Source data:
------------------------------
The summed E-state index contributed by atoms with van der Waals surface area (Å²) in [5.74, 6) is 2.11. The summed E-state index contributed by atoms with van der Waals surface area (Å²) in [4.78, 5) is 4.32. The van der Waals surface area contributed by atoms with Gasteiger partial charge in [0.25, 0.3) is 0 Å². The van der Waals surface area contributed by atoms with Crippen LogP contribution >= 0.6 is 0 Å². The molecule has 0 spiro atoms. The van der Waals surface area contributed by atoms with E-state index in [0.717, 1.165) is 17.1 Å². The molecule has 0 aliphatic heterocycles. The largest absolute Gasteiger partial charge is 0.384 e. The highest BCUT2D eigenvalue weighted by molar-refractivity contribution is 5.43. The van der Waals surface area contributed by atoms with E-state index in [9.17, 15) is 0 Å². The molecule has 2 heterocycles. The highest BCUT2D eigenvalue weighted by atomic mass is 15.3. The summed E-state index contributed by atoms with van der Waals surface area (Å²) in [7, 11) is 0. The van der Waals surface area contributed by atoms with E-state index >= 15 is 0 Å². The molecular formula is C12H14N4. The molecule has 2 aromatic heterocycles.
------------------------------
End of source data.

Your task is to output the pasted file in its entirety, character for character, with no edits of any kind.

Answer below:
The summed E-state index contributed by atoms with van der Waals surface area (Å²) in [5.74, 6) is 2.11. The summed E-state index contributed by atoms with van der Waals surface area (Å²) in [4.78, 5) is 4.32. The van der Waals surface area contributed by atoms with Gasteiger partial charge in [0.25, 0.3) is 0 Å². The van der Waals surface area contributed by atoms with Crippen LogP contribution >= 0.6 is 0 Å². The molecule has 0 spiro atoms. The van der Waals surface area contributed by atoms with E-state index in [0.717, 1.165) is 17.1 Å². The molecule has 0 aliphatic heterocycles. The largest absolute Gasteiger partial charge is 0.384 e. The highest BCUT2D eigenvalue weighted by molar-refractivity contribution is 5.43. The van der Waals surface area contributed by atoms with E-state index in [9.17, 15) is 0 Å². The molecule has 2 heterocycles. The highest BCUT2D eigenvalue weighted by atomic mass is 15.3. The summed E-state index contributed by atoms with van der Waals surface area (Å²) in [7, 11) is 0. The van der Waals surface area contributed by atoms with E-state index >= 15 is 0 Å². The molecular formula is C12H14N4. The molecule has 2 aromatic heterocycles.